With overwhelming bi-partisan support, criminalization of HIV became federal in 1990 with the Ryan White Comprehensive AIDS Resources Emergency Act. [17] The Act’s namesake, Ryan White, a thirteen-year old boy from Russiaville, Indiana, contracted the disease in 1984 following a blood transfusion. [18] This act created The Ryan White HIV/AIDS Program; the “most comprehensive Federal program that provides services exclusively to people living with HIV.” [19] It serves more than 500,000 people that do not have adequate health care coverage to manage their treatment. [20]

Congress exercised its power to control funding by requiring states to “protect against intentional transmission” to receive federal funding for the new program. [21] Section 2647 of the Act provided in part that “[t]he Secretary may not grant . . . to a State unless the chief executive officer determines that the criminal laws of the State are adequate to prosecute any HIV infected individual” who intended to transmit HIV through donation of bodily fluid, engaging in sexual activity intending to transmit HIV, or shared needles intending to transmit HIV. [22] This provision was repealed in 2000; however, the seeds for states to go above and beyond were already sown. Some states went further than what the federal law required by defining intentional transmission as non-disclosure of their positive status to a sexual partner. [23]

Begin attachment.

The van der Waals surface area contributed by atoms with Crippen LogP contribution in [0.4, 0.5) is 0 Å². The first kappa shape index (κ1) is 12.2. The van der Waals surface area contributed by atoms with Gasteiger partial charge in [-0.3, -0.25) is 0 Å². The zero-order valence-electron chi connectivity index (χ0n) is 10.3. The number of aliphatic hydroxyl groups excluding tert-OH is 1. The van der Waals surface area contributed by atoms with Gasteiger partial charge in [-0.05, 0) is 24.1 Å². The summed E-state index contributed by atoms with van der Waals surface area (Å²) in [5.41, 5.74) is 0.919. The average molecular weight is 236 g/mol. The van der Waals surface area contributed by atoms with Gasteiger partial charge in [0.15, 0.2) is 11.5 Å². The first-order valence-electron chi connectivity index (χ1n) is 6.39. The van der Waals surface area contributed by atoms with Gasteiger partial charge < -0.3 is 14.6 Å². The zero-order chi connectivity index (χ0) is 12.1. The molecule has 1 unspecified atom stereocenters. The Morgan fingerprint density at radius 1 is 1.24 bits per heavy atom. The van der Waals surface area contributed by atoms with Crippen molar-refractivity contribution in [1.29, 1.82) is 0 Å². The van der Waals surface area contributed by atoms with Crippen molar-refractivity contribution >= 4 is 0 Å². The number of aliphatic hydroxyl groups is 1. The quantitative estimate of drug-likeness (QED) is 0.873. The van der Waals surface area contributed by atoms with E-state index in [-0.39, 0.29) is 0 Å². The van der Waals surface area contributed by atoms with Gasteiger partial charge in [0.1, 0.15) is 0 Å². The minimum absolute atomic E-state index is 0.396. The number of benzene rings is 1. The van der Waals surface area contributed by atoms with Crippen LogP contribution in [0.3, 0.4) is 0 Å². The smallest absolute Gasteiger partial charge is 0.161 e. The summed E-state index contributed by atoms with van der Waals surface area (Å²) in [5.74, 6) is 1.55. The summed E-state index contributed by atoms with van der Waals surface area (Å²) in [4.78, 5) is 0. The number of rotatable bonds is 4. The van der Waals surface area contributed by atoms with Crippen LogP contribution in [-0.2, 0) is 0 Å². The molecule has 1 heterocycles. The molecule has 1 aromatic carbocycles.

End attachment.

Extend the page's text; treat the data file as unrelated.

Although thirty-plus states criminalize HIV under HIV-specific criminal statutes or STD criminal statutes that specifically encompass HIV, [24] zero states have criminalized the transmission or the failure to disclose the positive status of other sexually transmitted diseases, such as the Human Papillomavirus (“HPV”). [25] According to the Centers for Disease Control and Prevention (“CDC”), 33,000 new cases of cancer are reported each year with about 26,900 of these cancers caused by HPV. [26] Nearly all cases of cervical cancer are caused by HPV [27] and 4074 women died of cervical cancer in 2012. [28] In 2013, an estimated 9278 women received a new diagnosis of HIV. [29] In 2012, among women who previously received a diagnosis of AIDS, an estimated 3561 women died. [30] Thus, more women were diagnosed with cancer caused by HPV than women who were diagnosed with HIV and more women died of cancer caused by HPV than women who died of AIDS. [31] Yet HPV has not been criminalized in any state. [32]